In November 2019, Jackson issued a decision in the case of Committee on the Judiciary, United States House of Representatives v. Donald F. McGahn II, ruling against then-President Donald Trump’s attempt to prevent an administration figure from testifying before Congress.
At issue was former White House Counsel Don McGahn, who was subpoenaed to testify before the House Judiciary Committee. Trump had ordered him not to do so, citing executive privilege.
In a 118-page decision, Jackson ruled against McGahn, declaring that “the primary takeaway from the past 250 years of recorded American history is that Presidents are not kings.”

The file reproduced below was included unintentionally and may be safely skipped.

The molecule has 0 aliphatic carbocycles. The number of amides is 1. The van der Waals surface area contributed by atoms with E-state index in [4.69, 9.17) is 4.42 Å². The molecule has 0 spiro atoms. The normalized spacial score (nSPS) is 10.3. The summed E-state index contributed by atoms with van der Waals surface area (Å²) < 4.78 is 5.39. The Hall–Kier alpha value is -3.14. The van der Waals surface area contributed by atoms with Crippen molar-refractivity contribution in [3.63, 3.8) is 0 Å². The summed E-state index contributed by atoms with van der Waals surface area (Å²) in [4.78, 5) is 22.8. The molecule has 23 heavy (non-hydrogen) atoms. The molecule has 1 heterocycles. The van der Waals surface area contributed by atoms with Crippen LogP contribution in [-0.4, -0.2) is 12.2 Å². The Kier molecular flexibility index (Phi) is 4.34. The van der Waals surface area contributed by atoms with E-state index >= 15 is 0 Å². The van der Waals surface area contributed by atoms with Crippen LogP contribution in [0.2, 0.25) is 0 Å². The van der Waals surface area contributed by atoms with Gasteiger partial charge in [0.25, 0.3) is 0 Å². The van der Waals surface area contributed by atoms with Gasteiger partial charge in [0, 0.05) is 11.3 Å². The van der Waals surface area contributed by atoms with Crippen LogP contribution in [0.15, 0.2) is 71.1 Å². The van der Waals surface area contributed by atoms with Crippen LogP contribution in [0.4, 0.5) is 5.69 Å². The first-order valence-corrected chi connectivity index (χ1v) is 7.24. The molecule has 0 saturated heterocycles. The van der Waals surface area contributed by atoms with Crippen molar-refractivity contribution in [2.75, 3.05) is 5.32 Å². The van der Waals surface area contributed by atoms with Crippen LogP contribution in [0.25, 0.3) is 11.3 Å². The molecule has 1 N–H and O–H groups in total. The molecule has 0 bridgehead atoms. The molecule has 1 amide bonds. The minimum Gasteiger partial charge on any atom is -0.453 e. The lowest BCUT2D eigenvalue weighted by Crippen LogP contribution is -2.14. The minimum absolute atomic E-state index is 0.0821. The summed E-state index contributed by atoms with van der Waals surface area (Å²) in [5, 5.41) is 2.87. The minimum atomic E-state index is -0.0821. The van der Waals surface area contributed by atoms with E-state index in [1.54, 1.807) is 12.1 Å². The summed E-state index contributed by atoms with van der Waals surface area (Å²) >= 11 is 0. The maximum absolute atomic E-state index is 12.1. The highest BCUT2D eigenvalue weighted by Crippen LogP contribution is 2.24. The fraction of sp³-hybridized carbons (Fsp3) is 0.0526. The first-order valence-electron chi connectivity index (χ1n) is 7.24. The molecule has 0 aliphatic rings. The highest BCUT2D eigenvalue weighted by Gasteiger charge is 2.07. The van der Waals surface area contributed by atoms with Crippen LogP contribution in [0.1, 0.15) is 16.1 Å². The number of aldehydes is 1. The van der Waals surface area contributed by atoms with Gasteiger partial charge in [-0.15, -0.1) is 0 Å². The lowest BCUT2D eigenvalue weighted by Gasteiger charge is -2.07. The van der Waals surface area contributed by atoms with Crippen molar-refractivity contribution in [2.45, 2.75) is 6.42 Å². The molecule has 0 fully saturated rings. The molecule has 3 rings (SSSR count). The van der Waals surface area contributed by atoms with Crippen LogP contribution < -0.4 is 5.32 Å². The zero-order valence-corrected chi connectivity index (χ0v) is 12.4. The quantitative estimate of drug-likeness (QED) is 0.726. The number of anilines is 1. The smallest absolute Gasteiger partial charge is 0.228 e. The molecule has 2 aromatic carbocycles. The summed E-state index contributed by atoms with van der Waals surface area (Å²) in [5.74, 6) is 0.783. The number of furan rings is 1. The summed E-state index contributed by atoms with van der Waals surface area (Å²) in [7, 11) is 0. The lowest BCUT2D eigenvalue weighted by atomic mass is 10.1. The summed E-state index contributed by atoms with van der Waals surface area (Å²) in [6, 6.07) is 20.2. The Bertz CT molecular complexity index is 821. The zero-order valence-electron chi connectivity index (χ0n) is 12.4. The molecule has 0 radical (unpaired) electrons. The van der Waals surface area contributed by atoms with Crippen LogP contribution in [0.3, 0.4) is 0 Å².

“DOJ’s present assertion that the absolute testimonial immunity that senior-level presidential aides possess is, ultimately, owned by the President, and can be invoked by the President to overcome the aides’ own will to testify, is a proposition that cannot be squared with core constitutional values, and for this reason alone, it cannot be sustained,” she wrote.
According to Jackson, “To make the point as plain as possible, it is clear to this Court for the reasons explained above that, with respect to senior-level presidential aides, absolute immunity from compelled congressional process simply does not exist.”